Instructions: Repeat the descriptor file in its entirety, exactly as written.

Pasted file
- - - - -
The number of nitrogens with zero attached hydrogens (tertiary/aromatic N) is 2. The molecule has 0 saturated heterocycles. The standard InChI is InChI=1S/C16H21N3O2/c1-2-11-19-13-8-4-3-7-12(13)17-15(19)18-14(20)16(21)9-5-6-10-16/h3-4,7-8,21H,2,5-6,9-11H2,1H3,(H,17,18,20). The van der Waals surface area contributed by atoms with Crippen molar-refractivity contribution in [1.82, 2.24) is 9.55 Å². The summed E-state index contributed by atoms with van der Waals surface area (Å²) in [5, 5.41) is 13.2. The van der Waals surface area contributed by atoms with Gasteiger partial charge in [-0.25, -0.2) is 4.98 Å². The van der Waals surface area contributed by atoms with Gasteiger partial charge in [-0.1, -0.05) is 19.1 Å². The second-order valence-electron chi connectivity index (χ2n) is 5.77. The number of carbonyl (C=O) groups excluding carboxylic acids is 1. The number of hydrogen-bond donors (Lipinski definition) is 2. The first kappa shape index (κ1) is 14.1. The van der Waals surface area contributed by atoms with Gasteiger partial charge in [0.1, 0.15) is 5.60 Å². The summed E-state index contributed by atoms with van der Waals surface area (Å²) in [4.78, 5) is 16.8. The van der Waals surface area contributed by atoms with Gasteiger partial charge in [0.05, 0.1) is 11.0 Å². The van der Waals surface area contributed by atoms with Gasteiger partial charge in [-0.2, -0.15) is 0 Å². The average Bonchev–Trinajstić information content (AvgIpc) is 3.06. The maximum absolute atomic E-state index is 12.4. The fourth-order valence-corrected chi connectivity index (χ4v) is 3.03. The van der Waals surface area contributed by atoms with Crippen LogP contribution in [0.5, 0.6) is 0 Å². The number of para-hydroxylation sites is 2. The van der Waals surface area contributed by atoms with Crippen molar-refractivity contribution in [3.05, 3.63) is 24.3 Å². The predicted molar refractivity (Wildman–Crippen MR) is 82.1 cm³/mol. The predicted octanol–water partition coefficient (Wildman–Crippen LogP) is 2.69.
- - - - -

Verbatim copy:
The number of nitrogens with zero attached hydrogens (tertiary/aromatic N) is 2. The molecule has 0 saturated heterocycles. The standard InChI is InChI=1S/C16H21N3O2/c1-2-11-19-13-8-4-3-7-12(13)17-15(19)18-14(20)16(21)9-5-6-10-16/h3-4,7-8,21H,2,5-6,9-11H2,1H3,(H,17,18,20). The van der Waals surface area contributed by atoms with Crippen molar-refractivity contribution in [1.82, 2.24) is 9.55 Å². The summed E-state index contributed by atoms with van der Waals surface area (Å²) in [5, 5.41) is 13.2. The van der Waals surface area contributed by atoms with Gasteiger partial charge in [-0.25, -0.2) is 4.98 Å². The van der Waals surface area contributed by atoms with Gasteiger partial charge in [-0.1, -0.05) is 19.1 Å². The second-order valence-electron chi connectivity index (χ2n) is 5.77. The number of carbonyl (C=O) groups excluding carboxylic acids is 1. The number of hydrogen-bond donors (Lipinski definition) is 2. The first kappa shape index (κ1) is 14.1. The van der Waals surface area contributed by atoms with Gasteiger partial charge in [0.1, 0.15) is 5.60 Å². The summed E-state index contributed by atoms with van der Waals surface area (Å²) in [4.78, 5) is 16.8. The van der Waals surface area contributed by atoms with Gasteiger partial charge in [0.05, 0.1) is 11.0 Å². The van der Waals surface area contributed by atoms with Gasteiger partial charge in [-0.2, -0.15) is 0 Å². The average Bonchev–Trinajstić information content (AvgIpc) is 3.06. The maximum absolute atomic E-state index is 12.4. The fourth-order valence-corrected chi connectivity index (χ4v) is 3.03. The van der Waals surface area contributed by atoms with Crippen LogP contribution in [0.5, 0.6) is 0 Å². The number of para-hydroxylation sites is 2. The van der Waals surface area contributed by atoms with Crippen molar-refractivity contribution in [3.05, 3.63) is 24.3 Å². The predicted molar refractivity (Wildman–Crippen MR) is 82.1 cm³/mol. The predicted octanol–water partition coefficient (Wildman–Crippen LogP) is 2.69.